It’s been a relatively slow start to the last trading of the week. From a price action perspective, the dollar is gaining some ground against both the euro and pound while WTI has fallen to a new six-week low near 46.00. Meanwhile, today’s economic data has been disappointing for global growth optimists. The US February Producer Price Index (PPI) was abysmal, printing at -0.5% against a 0.3% gain expected. This marked the biggest miss relative to expectations since April 2009, and suggests that the US economy is “importing” the deflationary pressures emanating from Europe and Japan. More to the point, the weak PPI report has thrown some cold water on the June-Fed-rate-hike crowd ahead of next week’s highly anticipate FOMC meeting and press conference.
North of the 49th parallel, Canada’s jobs report also looked weak at first glance. According to Statistics Canada, employment fell by 1k last month, and the unemployment rate ticked up from 6.6% to 6.8%. Taking a look under the hood reveals a slightly more optimistic picture though. For instance, the tick higher in the unemployment rate was driven by a rise in the participation rate, which is generally seen as a sign of optimism about the labor market. Meanwhile, full-time jobs actually rose on the month, meaning that the small decline was due to a decrease in part-time jobs, which is obviously less damaging for the economy as a whole. As of writing, USDCAD is not reacting meaningfully to these reports, suggesting that the big breakout from the 1.2350-1.2800 range that we mentioned on Monday may have to wait until next week.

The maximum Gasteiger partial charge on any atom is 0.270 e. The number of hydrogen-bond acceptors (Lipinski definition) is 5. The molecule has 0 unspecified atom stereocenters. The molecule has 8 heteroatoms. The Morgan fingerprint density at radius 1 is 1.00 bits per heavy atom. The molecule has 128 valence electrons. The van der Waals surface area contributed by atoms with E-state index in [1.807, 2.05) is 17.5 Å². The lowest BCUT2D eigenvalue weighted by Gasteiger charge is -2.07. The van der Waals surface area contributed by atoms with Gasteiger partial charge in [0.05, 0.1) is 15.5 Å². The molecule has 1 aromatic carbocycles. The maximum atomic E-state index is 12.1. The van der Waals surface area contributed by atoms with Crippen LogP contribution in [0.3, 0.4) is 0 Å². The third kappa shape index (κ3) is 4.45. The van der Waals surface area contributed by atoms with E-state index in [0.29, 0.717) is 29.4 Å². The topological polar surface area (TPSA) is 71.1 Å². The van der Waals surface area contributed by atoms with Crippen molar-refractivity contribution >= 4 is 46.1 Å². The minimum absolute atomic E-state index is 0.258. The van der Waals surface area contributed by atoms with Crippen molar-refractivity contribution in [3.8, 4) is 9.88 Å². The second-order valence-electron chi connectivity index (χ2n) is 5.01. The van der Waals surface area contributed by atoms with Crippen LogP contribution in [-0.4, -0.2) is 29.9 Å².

Pair in Play: USDJPY
After the disappointing US PPI report, immediate dollar strength may not be on the menu for today. That said, USDJPY will still be a key pair to watch for a possible bullish breakout next week. The pair briefly peeked out to a new 7.5-year high above 121.80 on Tuesday, and rates are now holding just below that barrier. While today’s weak PPI reading could provide a reason for the Fed to delay rate hikes, we still feel it’s likely that the central bank will drop its patient pledge in order to maximize its flexibility, which could lend some strength to the dollar.
On a technical basis, the pair has been trending higher since bottoming in mid-January, and the rising MACD and RSI indicators support that near-term bullish perspective. If we do see a breakout from the 4-month range next week, bulls could look to target the Fibonacci extensions of the December pullback at 123.55 (127.2%) or 125.70 (161.8%). Of course, we could also see the dollar pullback in the wake of the Fed’s meeting, either if the FOMC leaves “patient” in its statement or in a “buy the rumor, sell the news” reaction. In that case, USDJPY could pullback to its near-term bullish trend line at 119.70 or the 100-day MA near 118.00.